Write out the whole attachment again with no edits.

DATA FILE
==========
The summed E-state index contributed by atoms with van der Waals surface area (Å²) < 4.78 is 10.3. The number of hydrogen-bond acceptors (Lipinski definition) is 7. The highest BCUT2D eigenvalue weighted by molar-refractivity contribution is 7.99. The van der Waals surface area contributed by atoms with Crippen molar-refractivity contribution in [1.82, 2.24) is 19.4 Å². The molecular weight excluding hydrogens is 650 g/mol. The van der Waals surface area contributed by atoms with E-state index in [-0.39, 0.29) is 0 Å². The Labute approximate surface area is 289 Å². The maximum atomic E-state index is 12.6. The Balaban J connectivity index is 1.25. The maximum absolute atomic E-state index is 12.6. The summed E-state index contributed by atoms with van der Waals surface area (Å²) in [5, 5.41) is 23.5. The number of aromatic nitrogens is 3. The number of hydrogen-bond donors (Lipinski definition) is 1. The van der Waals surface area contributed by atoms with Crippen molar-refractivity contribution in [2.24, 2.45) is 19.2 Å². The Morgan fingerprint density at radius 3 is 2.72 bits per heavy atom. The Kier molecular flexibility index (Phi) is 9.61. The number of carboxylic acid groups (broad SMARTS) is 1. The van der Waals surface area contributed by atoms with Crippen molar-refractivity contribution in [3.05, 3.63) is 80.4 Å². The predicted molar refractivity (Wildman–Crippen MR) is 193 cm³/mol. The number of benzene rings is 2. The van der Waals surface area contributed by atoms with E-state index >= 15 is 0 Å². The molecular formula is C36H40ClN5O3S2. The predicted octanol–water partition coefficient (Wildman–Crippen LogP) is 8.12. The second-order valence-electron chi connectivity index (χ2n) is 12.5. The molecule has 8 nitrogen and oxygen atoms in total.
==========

The summed E-state index contributed by atoms with van der Waals surface area (Å²) < 4.78 is 10.3. The number of hydrogen-bond acceptors (Lipinski definition) is 7. The highest BCUT2D eigenvalue weighted by molar-refractivity contribution is 7.99. The van der Waals surface area contributed by atoms with Crippen molar-refractivity contribution in [1.82, 2.24) is 19.4 Å². The molecular weight excluding hydrogens is 650 g/mol. The van der Waals surface area contributed by atoms with E-state index in [-0.39, 0.29) is 0 Å². The Labute approximate surface area is 289 Å². The maximum atomic E-state index is 12.6. The Balaban J connectivity index is 1.25. The maximum absolute atomic E-state index is 12.6. The summed E-state index contributed by atoms with van der Waals surface area (Å²) in [5, 5.41) is 23.5. The number of aromatic nitrogens is 3. The number of hydrogen-bond donors (Lipinski definition) is 1. The van der Waals surface area contributed by atoms with Crippen molar-refractivity contribution in [2.24, 2.45) is 19.2 Å². The Morgan fingerprint density at radius 3 is 2.72 bits per heavy atom. The Kier molecular flexibility index (Phi) is 9.61. The number of carboxylic acid groups (broad SMARTS) is 1. The van der Waals surface area contributed by atoms with Crippen molar-refractivity contribution in [3.05, 3.63) is 80.4 Å². The predicted molar refractivity (Wildman–Crippen MR) is 193 cm³/mol. The number of benzene rings is 2. The van der Waals surface area contributed by atoms with E-state index >= 15 is 0 Å². The molecular formula is C36H40ClN5O3S2. The predicted octanol–water partition coefficient (Wildman–Crippen LogP) is 8.12. The second-order valence-electron chi connectivity index (χ2n) is 12.5. The molecule has 8 nitrogen and oxygen atoms in total.